B23.00010: Quantum Monte Carlo Benchmarks Functionals for Silica Polymorphs K.P. Driver, J.W. Wilkins, R.G. Hennig, C.J. Umrigar, G. Scuseria, B. Militzer, R.E. Cohen For many silica polytypes, the local density approximation (LDA) does a better job than the generalized gradient approximation (GGA) in predicting structural properties and bulk moduli. However, gradient corrections to the charge density are necessary for accurate phase energy differences \footnote[1]{Th. Demuth et al., J. Phys.: Cond. Matter 11, 3833 (1999).}. Functionals that go beyond GGA may improve the accuracy of both structures and energies. For example, a meta-GGA functional, TPSS, and hybrid functionals B3LYP and HSE \footnote[2]{J. Heyd et al., J. Chem. Phys. 121, 1187 (2004).} have shown improvement in other systems \footnote[3]{E. R. Batista et al., Phys. Rev. B 74, 121102(R) (2006).}. We compare results from these functionals for structural properties, energy differences, and bulk moduli for a few high pressure phases of silica, and benchmark the results with Quantum Monte Carlo (QMC). Preliminary QMC results indicate that careful wavefunction optimization and finite size effects are of particular importance in obtaining accurate silica phase properties. Supported by DOE(DE-FG02-99ER45795), NSF (EAR-0530301, DMR-0205328), and Sandia National Laboratory. Computation at OSC and NERSC. [Preview Abstract] |
Monday, March 5, 2007 1:39PM - 1:51PM |
B23.00011: Quantum Monte Carlo Simulations of the Quartz to Stishovite Transition in SiO$_2$ R.E. Cohen, Mike Towler, Pablo Lopez Rios, Neil Drummond, Richard Needs The quartz-stishovite transition has been a long standing problem for density functional theory (DFT). Although conventional DFT computations within the local density approximation (LDA) give reasonably good properties of silica phases individually, they do not give the energy difference between quartz and stishovite accurately. The LDA gives stishovite as a lower energy structure than quartz at zero pressure, which is incorrect. The generalized gradient approximation (GGA) has been shown to give the correct energy difference between quartz and stishovite (about 0.5 eV/formula unit) (Hamann, PRL 76, 660, 1996; Zupan et al., PRB 58, 11266, 1998), and it was generally thought that the GGA was simply a better approximation than the LDA. However, closer inspection shows that other properties are not better for the GGA than the LDA, so there is room for improvement. A new density functional that is an improvement for most materials unfortunately does not improve the quartz-stishovite transition (Wu and Cohen, PRB 73, 235116, 2006). We are performing QMC computations using the CASINO code to obtain the accurate energy difference between quartz and stishovite to obtain more accurate high pressure properties, and to better understand the errors on DFT and how DFT can be improved. [Preview Abstract] |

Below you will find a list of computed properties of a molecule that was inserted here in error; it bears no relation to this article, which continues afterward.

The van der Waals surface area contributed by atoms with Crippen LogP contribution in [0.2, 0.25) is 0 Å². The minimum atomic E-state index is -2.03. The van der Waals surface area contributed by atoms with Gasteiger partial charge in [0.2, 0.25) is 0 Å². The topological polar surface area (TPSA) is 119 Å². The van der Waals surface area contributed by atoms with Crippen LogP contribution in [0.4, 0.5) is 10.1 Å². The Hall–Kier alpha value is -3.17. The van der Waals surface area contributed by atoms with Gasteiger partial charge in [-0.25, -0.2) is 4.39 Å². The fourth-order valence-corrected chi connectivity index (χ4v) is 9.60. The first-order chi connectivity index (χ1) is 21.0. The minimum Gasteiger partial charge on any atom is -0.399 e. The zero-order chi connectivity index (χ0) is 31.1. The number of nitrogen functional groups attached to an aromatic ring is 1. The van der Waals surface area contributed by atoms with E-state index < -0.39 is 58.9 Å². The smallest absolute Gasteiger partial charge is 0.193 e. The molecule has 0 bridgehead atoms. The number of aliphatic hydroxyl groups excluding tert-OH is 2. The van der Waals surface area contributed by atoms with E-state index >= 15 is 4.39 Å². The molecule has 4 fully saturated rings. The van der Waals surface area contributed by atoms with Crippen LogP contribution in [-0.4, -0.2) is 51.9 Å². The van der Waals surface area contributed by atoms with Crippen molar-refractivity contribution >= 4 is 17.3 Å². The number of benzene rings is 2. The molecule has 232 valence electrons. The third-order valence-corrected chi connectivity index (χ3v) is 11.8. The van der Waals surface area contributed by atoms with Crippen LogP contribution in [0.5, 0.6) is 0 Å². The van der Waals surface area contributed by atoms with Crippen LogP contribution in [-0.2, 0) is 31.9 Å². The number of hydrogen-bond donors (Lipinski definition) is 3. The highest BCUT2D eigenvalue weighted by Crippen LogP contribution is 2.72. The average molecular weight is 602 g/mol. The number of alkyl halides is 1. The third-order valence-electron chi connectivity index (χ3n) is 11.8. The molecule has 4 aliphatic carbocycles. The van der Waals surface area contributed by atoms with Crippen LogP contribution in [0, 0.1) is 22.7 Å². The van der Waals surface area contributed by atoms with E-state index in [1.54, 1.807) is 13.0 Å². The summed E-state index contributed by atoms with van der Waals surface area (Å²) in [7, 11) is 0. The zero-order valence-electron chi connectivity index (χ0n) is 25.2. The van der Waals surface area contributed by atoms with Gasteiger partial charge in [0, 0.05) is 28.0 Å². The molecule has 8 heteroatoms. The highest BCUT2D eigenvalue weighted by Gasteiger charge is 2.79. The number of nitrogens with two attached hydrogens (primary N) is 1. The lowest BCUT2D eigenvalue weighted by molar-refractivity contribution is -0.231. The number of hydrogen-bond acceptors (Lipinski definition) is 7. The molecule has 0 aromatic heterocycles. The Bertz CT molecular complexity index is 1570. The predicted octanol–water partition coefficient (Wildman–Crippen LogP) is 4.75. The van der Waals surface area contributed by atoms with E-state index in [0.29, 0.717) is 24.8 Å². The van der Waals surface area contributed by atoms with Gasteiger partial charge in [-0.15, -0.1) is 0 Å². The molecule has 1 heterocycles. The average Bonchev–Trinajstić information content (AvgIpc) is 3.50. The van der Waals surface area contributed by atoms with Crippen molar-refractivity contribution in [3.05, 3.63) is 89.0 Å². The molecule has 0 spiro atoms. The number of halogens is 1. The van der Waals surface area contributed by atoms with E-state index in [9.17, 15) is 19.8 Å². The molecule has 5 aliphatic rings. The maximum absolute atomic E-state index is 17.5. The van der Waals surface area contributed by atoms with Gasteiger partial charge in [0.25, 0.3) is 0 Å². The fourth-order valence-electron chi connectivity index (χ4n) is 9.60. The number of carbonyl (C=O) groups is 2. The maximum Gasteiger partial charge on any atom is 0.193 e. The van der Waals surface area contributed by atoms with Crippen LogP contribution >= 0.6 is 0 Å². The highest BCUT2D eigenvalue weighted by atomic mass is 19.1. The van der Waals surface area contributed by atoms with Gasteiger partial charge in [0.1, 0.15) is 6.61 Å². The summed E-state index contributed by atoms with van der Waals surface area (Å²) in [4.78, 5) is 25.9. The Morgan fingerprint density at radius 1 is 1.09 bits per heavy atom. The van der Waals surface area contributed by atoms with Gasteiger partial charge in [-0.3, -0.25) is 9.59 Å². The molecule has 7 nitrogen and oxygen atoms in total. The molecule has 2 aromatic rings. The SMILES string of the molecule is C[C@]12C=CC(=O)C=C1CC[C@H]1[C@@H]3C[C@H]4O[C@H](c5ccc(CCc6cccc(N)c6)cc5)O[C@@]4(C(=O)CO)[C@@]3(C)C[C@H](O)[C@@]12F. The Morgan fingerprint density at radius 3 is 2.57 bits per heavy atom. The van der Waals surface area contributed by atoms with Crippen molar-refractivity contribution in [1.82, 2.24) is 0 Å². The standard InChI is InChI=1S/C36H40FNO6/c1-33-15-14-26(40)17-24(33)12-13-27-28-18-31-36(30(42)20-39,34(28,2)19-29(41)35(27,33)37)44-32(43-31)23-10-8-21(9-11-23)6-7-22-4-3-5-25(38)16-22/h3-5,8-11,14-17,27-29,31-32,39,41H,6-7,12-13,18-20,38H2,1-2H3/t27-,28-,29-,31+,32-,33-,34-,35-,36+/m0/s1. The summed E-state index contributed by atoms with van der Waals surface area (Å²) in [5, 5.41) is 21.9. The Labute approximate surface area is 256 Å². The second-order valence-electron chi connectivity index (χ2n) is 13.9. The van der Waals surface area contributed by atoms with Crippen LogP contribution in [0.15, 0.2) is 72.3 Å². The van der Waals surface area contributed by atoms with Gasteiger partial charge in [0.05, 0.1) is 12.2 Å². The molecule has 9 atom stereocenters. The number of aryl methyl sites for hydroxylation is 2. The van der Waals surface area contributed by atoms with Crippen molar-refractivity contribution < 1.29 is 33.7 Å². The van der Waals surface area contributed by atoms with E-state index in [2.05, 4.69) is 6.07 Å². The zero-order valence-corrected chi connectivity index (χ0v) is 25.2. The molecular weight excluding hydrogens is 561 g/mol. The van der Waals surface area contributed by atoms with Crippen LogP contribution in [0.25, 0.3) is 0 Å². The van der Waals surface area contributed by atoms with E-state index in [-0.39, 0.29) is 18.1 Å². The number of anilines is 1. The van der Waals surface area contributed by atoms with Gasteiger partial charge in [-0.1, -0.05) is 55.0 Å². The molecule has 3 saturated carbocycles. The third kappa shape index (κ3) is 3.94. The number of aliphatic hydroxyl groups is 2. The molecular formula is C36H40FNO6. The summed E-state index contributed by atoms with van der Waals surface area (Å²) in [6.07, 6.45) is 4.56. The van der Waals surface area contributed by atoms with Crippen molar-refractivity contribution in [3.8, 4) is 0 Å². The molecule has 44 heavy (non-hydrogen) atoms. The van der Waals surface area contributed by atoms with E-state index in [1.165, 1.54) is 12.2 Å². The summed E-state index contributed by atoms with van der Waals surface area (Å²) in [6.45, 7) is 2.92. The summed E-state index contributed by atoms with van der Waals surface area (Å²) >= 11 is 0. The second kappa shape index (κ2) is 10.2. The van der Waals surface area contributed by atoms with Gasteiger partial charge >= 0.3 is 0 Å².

Monday, March 5, 2007 1:51PM - 2:03PM |
B23.00012: First-principles calculations of thermodynamic properties and phase transitions in Al$_{2}$O$_{3}$ and Ga$_{2}$O$_{3}$ at high temperature and high pressure Bin Xu, Jianjun Dong Using \textit{ab initio} density functional theory and statistical quasi-harmonic approximation theory, we have calculated thermodynamic potentials of mineral Al$_{2}$O$_{3}$ materials and the related Ga$_{2}$O$_{3}$ materials over a wide range of temperature and pressure (T-P) conditions. The equilibrium T-P phase diagrams are predicted to understand the trend of pressure induced phase transitions in group IIIB oxides. Furthermore, we theoretically explored the possible new high-pressure structures of Ga$_{2}$O$_{3}$. Finally, we derived experimentally measurable thermal properties, such as lattice thermal expansion, heat capacity, and isothermal compressibility. Our calculated thermal properties are in excellent agreement with available experiments. [Preview Abstract] |
Monday, March 5, 2007 2:03PM - 2:15PM |
B23.00013: Proton behaviour, structure and elasticity of serpentine at high-pressure Mainak Mookherjee, Lars Stixrude Serpentine occurs in oceanic crust as the alteration product of ultramafic rocks and is a possible candidate for carrying water to the deep earth. The presence of sub-surface serpentine may be manifested by mud volcanoes, high electrical conductivities, and seismic anomalies. Using density functional theory, we predict a phase transition in serpentine near 22 GPa. The phase transition is caused by a re-orientation of the hydroxyl vector coupled with changes in the di-trigonal rings of SiO$_{4}$ tetrahedra. The symmetry of the crystal-structure remains unaffected. Evidence of pressure-induced hydrogen bonding is absent in serpentine, as evident from the reduction of O-H bond length upon compression. Results of compression for the low-pressure phase is well represented by a fourth order Birch-Murnaghan finite strain expression with $K_O $= 63 GPa, ${K}'_O $= 10.2 and $K_O {K}''_O $ = -120, where $K$ is the bulk modulus, prime indicates pressure derivatives, and O refers to zero pressure. At low pressures, the elastic constant tensor is highly anisotropic with $C_{11}^o \sim 2.4\times C_{33}^o $, and becomes more isotropic with compression. We find an elastic instability near 36 GPa that may be related to experimentally observed amorphization. [Preview Abstract] |